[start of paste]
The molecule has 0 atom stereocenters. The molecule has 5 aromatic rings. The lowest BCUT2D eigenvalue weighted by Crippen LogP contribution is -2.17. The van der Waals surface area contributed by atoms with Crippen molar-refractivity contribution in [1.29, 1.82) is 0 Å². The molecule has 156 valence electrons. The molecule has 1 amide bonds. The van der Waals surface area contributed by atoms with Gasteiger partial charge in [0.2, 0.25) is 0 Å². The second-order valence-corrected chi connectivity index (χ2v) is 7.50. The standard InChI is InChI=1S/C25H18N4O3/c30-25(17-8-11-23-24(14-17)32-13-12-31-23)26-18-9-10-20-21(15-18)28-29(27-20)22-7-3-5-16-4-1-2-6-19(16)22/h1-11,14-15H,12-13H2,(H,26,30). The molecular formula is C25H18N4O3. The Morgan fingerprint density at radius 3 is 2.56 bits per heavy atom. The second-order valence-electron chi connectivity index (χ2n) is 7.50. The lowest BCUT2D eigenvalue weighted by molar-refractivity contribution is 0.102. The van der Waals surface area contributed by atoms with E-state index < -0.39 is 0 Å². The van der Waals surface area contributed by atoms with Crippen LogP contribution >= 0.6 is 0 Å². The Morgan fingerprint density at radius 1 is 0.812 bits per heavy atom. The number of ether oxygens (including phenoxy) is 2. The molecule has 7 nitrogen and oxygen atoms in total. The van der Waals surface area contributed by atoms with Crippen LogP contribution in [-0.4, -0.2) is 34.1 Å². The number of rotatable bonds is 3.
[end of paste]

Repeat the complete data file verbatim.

The molecule has 0 atom stereocenters. The molecule has 5 aromatic rings. The lowest BCUT2D eigenvalue weighted by Crippen LogP contribution is -2.17. The van der Waals surface area contributed by atoms with Crippen molar-refractivity contribution in [1.29, 1.82) is 0 Å². The molecule has 156 valence electrons. The molecule has 1 amide bonds. The van der Waals surface area contributed by atoms with Gasteiger partial charge in [0.2, 0.25) is 0 Å². The second-order valence-corrected chi connectivity index (χ2v) is 7.50. The standard InChI is InChI=1S/C25H18N4O3/c30-25(17-8-11-23-24(14-17)32-13-12-31-23)26-18-9-10-20-21(15-18)28-29(27-20)22-7-3-5-16-4-1-2-6-19(16)22/h1-11,14-15H,12-13H2,(H,26,30). The molecular formula is C25H18N4O3. The Morgan fingerprint density at radius 3 is 2.56 bits per heavy atom. The second-order valence-electron chi connectivity index (χ2n) is 7.50. The lowest BCUT2D eigenvalue weighted by molar-refractivity contribution is 0.102. The van der Waals surface area contributed by atoms with E-state index < -0.39 is 0 Å². The van der Waals surface area contributed by atoms with Crippen LogP contribution >= 0.6 is 0 Å². The Morgan fingerprint density at radius 1 is 0.812 bits per heavy atom. The number of ether oxygens (including phenoxy) is 2. The molecule has 7 nitrogen and oxygen atoms in total. The van der Waals surface area contributed by atoms with Crippen LogP contribution in [-0.4, -0.2) is 34.1 Å². The number of rotatable bonds is 3.